Link Checking - How to Take the Click Work Out of It

Q. But why would I want to check for broken links?

A. Because some broken links can slow your website down, & broken links are a bad experience for visitors.

I recently added a fellow artist to my Great Artist and Craft Sites page. Now there are quite a few links on that web page, and I wanted to quickly check they were all okay. So, I ran the page through the W3C Link Checker. It's quite simple to do - you just enter the URL (web address) of the page you want checking on the form and press check. After a few seconds of processing, you get the results.

Below you will see a screenshot of some of my results:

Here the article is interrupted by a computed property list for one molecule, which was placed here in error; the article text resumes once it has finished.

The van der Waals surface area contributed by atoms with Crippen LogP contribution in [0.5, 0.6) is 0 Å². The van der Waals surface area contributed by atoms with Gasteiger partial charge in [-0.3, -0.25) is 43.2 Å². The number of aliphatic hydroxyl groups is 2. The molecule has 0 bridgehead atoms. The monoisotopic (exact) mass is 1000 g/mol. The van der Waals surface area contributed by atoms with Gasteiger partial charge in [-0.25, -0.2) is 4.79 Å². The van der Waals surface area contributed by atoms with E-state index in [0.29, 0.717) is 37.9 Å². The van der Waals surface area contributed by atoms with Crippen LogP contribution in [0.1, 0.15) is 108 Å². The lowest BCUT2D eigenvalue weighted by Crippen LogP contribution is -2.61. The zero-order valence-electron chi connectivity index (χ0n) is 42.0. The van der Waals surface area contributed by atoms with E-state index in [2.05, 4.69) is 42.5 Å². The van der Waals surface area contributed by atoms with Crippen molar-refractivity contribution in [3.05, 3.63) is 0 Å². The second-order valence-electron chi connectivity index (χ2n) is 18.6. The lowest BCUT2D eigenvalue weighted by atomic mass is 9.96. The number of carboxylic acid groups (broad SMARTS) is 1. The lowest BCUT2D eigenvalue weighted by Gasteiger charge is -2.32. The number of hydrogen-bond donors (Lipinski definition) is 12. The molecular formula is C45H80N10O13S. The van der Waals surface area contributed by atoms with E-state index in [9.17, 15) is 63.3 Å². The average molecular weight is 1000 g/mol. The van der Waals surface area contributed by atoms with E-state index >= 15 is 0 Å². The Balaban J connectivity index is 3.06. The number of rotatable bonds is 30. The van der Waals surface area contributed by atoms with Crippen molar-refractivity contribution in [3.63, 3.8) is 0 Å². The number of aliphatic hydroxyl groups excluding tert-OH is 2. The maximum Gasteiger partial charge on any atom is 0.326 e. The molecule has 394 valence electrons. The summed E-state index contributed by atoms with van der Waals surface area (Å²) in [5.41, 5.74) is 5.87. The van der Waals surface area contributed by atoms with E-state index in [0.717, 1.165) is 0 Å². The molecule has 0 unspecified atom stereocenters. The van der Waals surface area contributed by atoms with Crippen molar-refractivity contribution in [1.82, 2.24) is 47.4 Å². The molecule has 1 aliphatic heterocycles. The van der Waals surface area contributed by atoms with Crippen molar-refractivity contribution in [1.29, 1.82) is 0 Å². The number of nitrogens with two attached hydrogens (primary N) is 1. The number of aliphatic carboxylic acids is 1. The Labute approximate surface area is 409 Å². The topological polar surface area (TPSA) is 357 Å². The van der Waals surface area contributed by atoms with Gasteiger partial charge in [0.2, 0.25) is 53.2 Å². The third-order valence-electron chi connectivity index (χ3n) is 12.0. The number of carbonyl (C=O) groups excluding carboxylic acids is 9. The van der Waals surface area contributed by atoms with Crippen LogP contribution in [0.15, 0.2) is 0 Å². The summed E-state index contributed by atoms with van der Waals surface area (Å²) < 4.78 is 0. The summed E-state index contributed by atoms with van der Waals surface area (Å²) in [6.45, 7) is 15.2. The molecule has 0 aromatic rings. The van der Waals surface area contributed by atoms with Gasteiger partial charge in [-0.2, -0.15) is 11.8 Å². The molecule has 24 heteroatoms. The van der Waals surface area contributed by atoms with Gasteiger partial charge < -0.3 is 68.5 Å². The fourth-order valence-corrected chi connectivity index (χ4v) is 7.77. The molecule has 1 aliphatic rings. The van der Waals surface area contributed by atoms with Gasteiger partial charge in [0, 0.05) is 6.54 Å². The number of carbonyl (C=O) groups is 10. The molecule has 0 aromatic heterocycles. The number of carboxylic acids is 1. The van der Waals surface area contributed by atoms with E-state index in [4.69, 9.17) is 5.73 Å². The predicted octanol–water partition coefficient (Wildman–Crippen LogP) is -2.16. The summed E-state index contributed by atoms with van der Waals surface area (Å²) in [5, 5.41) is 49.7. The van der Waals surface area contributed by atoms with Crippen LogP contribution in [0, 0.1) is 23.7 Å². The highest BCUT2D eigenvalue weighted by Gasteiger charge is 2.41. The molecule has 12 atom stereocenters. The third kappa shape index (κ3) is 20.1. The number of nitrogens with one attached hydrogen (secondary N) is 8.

This is not as complicated as it looks. Reading from top to bottom:

  • Line 31 - I have purposely excluded this page from search engines using robots.txt, so I will need to check it manually, i.e. by clicking the link itself.
  • Line 153 - this result refers to the google analytics code I have on the page, not my code, so no action required.
  • Line 87 - this is what a broken link may look like in the results. This website is no longer, so I will remove the link.

The W3c state that:

For reliable link checking results, check HTML validity first. See also CSS validity.

And there you have it. A simple automated way to check your links using a free resource without having to visit each site/web page manually.